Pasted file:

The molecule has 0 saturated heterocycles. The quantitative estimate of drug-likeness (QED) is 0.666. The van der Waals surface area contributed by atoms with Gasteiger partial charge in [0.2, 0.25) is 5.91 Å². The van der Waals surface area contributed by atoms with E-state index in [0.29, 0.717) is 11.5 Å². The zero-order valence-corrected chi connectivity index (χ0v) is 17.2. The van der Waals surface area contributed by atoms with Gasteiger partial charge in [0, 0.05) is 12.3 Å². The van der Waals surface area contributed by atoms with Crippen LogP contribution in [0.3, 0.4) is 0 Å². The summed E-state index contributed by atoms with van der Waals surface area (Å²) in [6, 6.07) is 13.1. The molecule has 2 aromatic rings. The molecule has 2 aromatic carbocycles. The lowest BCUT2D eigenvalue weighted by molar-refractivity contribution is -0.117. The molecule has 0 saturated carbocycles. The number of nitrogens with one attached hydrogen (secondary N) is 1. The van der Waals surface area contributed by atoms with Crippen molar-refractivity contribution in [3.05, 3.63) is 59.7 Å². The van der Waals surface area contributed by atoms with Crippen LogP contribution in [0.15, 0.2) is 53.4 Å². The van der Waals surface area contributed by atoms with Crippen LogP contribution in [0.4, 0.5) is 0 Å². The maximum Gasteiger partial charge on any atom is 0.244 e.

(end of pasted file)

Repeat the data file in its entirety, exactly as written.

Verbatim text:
The molecule has 0 saturated heterocycles. The quantitative estimate of drug-likeness (QED) is 0.666. The van der Waals surface area contributed by atoms with Gasteiger partial charge in [0.2, 0.25) is 5.91 Å². The van der Waals surface area contributed by atoms with E-state index in [0.29, 0.717) is 11.5 Å². The zero-order valence-corrected chi connectivity index (χ0v) is 17.2. The van der Waals surface area contributed by atoms with Gasteiger partial charge in [0, 0.05) is 12.3 Å². The van der Waals surface area contributed by atoms with Crippen LogP contribution in [0.3, 0.4) is 0 Å². The summed E-state index contributed by atoms with van der Waals surface area (Å²) in [6, 6.07) is 13.1. The molecule has 2 aromatic rings. The molecule has 2 aromatic carbocycles. The lowest BCUT2D eigenvalue weighted by molar-refractivity contribution is -0.117. The molecule has 0 saturated carbocycles. The number of nitrogens with one attached hydrogen (secondary N) is 1. The van der Waals surface area contributed by atoms with Crippen molar-refractivity contribution in [3.05, 3.63) is 59.7 Å². The van der Waals surface area contributed by atoms with Crippen LogP contribution in [0.15, 0.2) is 53.4 Å². The van der Waals surface area contributed by atoms with Crippen LogP contribution in [0.4, 0.5) is 0 Å². The maximum Gasteiger partial charge on any atom is 0.244 e.